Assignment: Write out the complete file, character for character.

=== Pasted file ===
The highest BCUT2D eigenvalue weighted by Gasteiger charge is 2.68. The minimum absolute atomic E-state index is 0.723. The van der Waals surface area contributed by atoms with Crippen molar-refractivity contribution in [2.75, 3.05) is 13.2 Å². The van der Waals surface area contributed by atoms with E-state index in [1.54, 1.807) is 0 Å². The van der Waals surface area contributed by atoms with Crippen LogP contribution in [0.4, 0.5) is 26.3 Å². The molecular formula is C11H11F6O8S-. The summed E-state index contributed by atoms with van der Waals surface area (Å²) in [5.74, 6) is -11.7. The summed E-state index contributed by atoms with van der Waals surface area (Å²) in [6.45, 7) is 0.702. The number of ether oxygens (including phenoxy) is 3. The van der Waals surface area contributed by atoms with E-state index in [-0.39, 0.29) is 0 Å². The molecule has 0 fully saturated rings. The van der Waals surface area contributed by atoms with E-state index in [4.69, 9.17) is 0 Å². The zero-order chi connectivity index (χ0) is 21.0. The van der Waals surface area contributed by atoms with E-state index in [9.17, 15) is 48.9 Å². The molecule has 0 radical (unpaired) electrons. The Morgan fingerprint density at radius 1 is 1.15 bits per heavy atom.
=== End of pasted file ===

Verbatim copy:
The highest BCUT2D eigenvalue weighted by Gasteiger charge is 2.68. The minimum absolute atomic E-state index is 0.723. The van der Waals surface area contributed by atoms with Crippen molar-refractivity contribution in [2.75, 3.05) is 13.2 Å². The van der Waals surface area contributed by atoms with E-state index in [1.54, 1.807) is 0 Å². The van der Waals surface area contributed by atoms with Crippen LogP contribution in [0.4, 0.5) is 26.3 Å². The molecular formula is C11H11F6O8S-. The summed E-state index contributed by atoms with van der Waals surface area (Å²) in [5.74, 6) is -11.7. The summed E-state index contributed by atoms with van der Waals surface area (Å²) in [6.45, 7) is 0.702. The number of ether oxygens (including phenoxy) is 3. The van der Waals surface area contributed by atoms with E-state index in [-0.39, 0.29) is 0 Å². The molecule has 0 fully saturated rings. The van der Waals surface area contributed by atoms with E-state index in [4.69, 9.17) is 0 Å². The zero-order chi connectivity index (χ0) is 21.0. The van der Waals surface area contributed by atoms with E-state index in [9.17, 15) is 48.9 Å². The molecule has 0 radical (unpaired) electrons. The Morgan fingerprint density at radius 1 is 1.15 bits per heavy atom.